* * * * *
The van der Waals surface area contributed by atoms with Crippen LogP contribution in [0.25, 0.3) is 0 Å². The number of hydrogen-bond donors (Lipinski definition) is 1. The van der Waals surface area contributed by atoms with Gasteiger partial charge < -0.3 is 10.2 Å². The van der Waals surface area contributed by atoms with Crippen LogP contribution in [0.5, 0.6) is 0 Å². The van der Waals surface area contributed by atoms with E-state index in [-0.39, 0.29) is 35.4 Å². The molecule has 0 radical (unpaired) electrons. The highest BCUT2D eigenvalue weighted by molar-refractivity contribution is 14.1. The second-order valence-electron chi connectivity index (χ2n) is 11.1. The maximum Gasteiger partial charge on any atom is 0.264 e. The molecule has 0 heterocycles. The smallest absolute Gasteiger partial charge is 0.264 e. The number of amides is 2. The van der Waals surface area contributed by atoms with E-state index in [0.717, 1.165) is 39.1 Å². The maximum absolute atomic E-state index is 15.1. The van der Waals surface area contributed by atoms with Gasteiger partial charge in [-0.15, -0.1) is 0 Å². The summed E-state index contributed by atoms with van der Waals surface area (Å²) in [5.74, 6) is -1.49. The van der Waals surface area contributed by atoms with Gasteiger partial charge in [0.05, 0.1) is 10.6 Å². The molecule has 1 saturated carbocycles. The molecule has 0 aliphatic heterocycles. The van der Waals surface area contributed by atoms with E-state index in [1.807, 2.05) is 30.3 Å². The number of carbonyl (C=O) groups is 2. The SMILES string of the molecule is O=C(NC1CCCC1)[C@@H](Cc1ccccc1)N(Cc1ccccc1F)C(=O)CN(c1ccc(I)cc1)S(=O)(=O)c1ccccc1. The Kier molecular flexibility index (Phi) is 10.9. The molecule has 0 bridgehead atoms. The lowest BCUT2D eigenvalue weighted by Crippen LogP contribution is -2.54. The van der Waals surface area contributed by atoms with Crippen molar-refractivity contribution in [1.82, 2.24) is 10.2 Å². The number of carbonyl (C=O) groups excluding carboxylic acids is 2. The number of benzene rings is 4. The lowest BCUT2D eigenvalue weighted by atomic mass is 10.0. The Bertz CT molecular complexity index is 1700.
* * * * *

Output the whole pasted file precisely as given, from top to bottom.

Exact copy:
The van der Waals surface area contributed by atoms with Crippen LogP contribution in [0.25, 0.3) is 0 Å². The number of hydrogen-bond donors (Lipinski definition) is 1. The van der Waals surface area contributed by atoms with Gasteiger partial charge < -0.3 is 10.2 Å². The van der Waals surface area contributed by atoms with Crippen LogP contribution in [0.5, 0.6) is 0 Å². The van der Waals surface area contributed by atoms with E-state index in [-0.39, 0.29) is 35.4 Å². The molecule has 0 radical (unpaired) electrons. The highest BCUT2D eigenvalue weighted by molar-refractivity contribution is 14.1. The second-order valence-electron chi connectivity index (χ2n) is 11.1. The maximum Gasteiger partial charge on any atom is 0.264 e. The molecule has 0 heterocycles. The smallest absolute Gasteiger partial charge is 0.264 e. The number of amides is 2. The van der Waals surface area contributed by atoms with E-state index in [0.717, 1.165) is 39.1 Å². The maximum absolute atomic E-state index is 15.1. The van der Waals surface area contributed by atoms with Gasteiger partial charge in [-0.15, -0.1) is 0 Å². The summed E-state index contributed by atoms with van der Waals surface area (Å²) in [5.74, 6) is -1.49. The van der Waals surface area contributed by atoms with Gasteiger partial charge in [0.05, 0.1) is 10.6 Å². The molecule has 1 saturated carbocycles. The molecule has 0 aliphatic heterocycles. The van der Waals surface area contributed by atoms with E-state index in [1.807, 2.05) is 30.3 Å². The number of carbonyl (C=O) groups is 2. The SMILES string of the molecule is O=C(NC1CCCC1)[C@@H](Cc1ccccc1)N(Cc1ccccc1F)C(=O)CN(c1ccc(I)cc1)S(=O)(=O)c1ccccc1. The Kier molecular flexibility index (Phi) is 10.9. The molecule has 0 bridgehead atoms. The lowest BCUT2D eigenvalue weighted by Crippen LogP contribution is -2.54. The van der Waals surface area contributed by atoms with Crippen molar-refractivity contribution in [1.82, 2.24) is 10.2 Å². The number of carbonyl (C=O) groups excluding carboxylic acids is 2. The number of benzene rings is 4. The lowest BCUT2D eigenvalue weighted by atomic mass is 10.0. The Bertz CT molecular complexity index is 1700.